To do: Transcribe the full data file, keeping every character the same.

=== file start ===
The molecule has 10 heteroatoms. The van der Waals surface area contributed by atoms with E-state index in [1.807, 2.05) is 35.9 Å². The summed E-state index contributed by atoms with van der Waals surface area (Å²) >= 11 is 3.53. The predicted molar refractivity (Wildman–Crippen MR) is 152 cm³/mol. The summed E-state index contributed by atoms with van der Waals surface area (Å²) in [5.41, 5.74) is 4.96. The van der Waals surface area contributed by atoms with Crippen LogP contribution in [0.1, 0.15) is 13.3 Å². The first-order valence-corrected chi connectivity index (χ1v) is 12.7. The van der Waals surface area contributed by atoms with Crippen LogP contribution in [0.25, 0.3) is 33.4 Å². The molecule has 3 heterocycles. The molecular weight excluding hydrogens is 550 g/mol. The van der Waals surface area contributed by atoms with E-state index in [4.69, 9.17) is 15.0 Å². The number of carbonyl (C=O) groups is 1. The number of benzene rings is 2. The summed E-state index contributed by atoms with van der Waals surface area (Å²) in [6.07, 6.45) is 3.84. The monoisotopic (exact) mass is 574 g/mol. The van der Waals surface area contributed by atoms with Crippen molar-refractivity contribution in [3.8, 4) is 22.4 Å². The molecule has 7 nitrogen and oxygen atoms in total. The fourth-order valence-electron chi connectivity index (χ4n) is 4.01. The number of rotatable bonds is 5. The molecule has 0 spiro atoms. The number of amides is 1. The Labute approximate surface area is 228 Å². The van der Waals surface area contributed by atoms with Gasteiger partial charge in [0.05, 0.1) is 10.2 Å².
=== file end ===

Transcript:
The molecule has 10 heteroatoms. The van der Waals surface area contributed by atoms with E-state index in [1.807, 2.05) is 35.9 Å². The summed E-state index contributed by atoms with van der Waals surface area (Å²) >= 11 is 3.53. The predicted molar refractivity (Wildman–Crippen MR) is 152 cm³/mol. The summed E-state index contributed by atoms with van der Waals surface area (Å²) in [5.41, 5.74) is 4.96. The van der Waals surface area contributed by atoms with Crippen LogP contribution in [0.1, 0.15) is 13.3 Å². The first-order valence-corrected chi connectivity index (χ1v) is 12.7. The van der Waals surface area contributed by atoms with Crippen LogP contribution in [0.25, 0.3) is 33.4 Å². The molecule has 3 heterocycles. The molecular weight excluding hydrogens is 550 g/mol. The van der Waals surface area contributed by atoms with E-state index in [4.69, 9.17) is 15.0 Å². The number of carbonyl (C=O) groups is 1. The number of benzene rings is 2. The summed E-state index contributed by atoms with van der Waals surface area (Å²) in [6.07, 6.45) is 3.84. The monoisotopic (exact) mass is 574 g/mol. The van der Waals surface area contributed by atoms with Crippen molar-refractivity contribution in [3.8, 4) is 22.4 Å². The molecule has 7 nitrogen and oxygen atoms in total. The fourth-order valence-electron chi connectivity index (χ4n) is 4.01. The number of rotatable bonds is 5. The molecule has 0 spiro atoms. The number of amides is 1. The Labute approximate surface area is 228 Å². The van der Waals surface area contributed by atoms with Gasteiger partial charge in [0.05, 0.1) is 10.2 Å².